Could theirLOFAR-style antenna find that carrier, thereby indicating that a program was onthe air? Well, engineers have computed that at the frequency of VHF television,LOFAR will have an effective collecting area similar to that of the 305-meterdiameter Arecibo antenna in Puerto Rico.

That'sbig. That's brawny. But not brawny enough. In our SETI experiments at Arecibo, we could find a signal if it wereabout 0.1 million million million millionths of a watt per square meter. Thatnumber, you will notice if you count up the words, is a million times biggerthan the "I Love Lucy" carrier at 55 light-years. The aliens' LOFAR would be inadequateto detect the broadcast by a factor of a million, a not entirely negligibleamount. Simply stated: LOFAR couldn't hear it.

So here'sthe bottom line: LOFAR would only be able to find TV signals comparable to oursfrom a distance of much less than one light-year! Turning this around,the mother of all rabbit ears couldn't pick up the Alien Broadcasting Networkat the distance of even the nearest star.

Disappointing,but you might argue that the extraterrestrials will have much, much more powerfulTV transmitters than we do. In fact, their broadcasts would have to bemillions of times more powerful to even produce a blip on LOFAR, which seems abit silly and likely to set alien roofs on fire.

Now Loebpoints out that LOFAR and other large telescopes now being planned can stare atthe same spot on the sky for months or years. That allows a signal to build up,making even weak transmissions visible. After a year of staring, LOFAR'ssensitivity will be several hundred times better than our work at Arecibo. That's the good news. The badnews is that it's still inadequate to hear TV transmitters similar to our own.

But there'sanother point, and one that's possibly of greater significance. The whole ideaof television broadcasting may be passe for the aliens. Consider: how do youpick up your daily dose of boob-tube fodder? With a rooftop antenna strappedto your chimney? Probably not. You most likely get your TV via a cable, fiberoptic, or direct broadcast satellite dish. The powerful televisiontransmitters on the hills outside town are going to vanish in the next fewdecades. They likely vanished long ago on ET's world.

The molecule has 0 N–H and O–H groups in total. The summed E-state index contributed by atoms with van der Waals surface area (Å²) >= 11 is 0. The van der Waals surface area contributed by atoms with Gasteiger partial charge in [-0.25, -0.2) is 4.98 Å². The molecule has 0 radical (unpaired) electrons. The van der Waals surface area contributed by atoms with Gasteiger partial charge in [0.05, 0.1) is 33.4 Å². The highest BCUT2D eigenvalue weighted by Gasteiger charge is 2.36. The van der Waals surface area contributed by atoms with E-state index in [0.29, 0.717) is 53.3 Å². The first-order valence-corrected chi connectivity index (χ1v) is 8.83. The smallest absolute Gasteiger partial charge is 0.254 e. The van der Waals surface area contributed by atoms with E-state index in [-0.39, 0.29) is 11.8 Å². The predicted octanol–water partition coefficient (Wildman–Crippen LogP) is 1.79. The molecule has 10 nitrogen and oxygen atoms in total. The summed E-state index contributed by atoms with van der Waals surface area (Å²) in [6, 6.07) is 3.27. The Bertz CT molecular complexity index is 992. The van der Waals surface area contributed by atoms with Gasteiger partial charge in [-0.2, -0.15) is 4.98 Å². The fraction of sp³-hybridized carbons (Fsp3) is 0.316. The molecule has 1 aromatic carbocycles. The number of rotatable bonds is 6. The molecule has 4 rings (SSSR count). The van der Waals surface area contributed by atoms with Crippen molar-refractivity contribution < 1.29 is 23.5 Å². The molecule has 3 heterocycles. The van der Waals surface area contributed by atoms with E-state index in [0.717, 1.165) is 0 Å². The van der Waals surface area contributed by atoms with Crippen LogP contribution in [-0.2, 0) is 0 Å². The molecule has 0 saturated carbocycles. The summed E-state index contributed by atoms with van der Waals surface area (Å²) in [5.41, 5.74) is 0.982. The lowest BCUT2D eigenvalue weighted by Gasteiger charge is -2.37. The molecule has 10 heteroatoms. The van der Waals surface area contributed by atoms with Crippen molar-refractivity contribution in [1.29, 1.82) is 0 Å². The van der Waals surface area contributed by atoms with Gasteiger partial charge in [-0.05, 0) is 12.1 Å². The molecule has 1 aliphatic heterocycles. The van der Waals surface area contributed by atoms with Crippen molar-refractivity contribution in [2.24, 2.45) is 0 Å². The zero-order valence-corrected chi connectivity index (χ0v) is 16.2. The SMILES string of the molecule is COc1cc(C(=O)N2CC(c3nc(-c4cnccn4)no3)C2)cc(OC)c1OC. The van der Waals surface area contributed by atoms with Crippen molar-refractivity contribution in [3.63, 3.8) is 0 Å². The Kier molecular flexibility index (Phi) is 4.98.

So whileit's certainly an excellent idea to look for cosmic signals at low frequencies,it's unlikely that any will resemble the type of entertainment we still loftinto the skies here on Earth. And some would say that's reassuring.

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Seth Shostak
Senior Astronomer, SETI Institute

Seth Shostak is an astronomer at the SETI (Search for Extraterrestrial Intelligence) Institute in Mountain View, California, who places a high priority on communicating science to the public. In addition to his many academic papers, Seth has published hundreds of popular science articles, and not just for; he makes regular contributions to NBC News MACH, for example. Seth has also co-authored a college textbook on astrobiology and written three popular science books on SETI, including "Confessions of an Alien Hunter" (National Geographic, 2009). In addition, Seth ahosts the SETI Institute's weekly radio show, "Big Picture Science."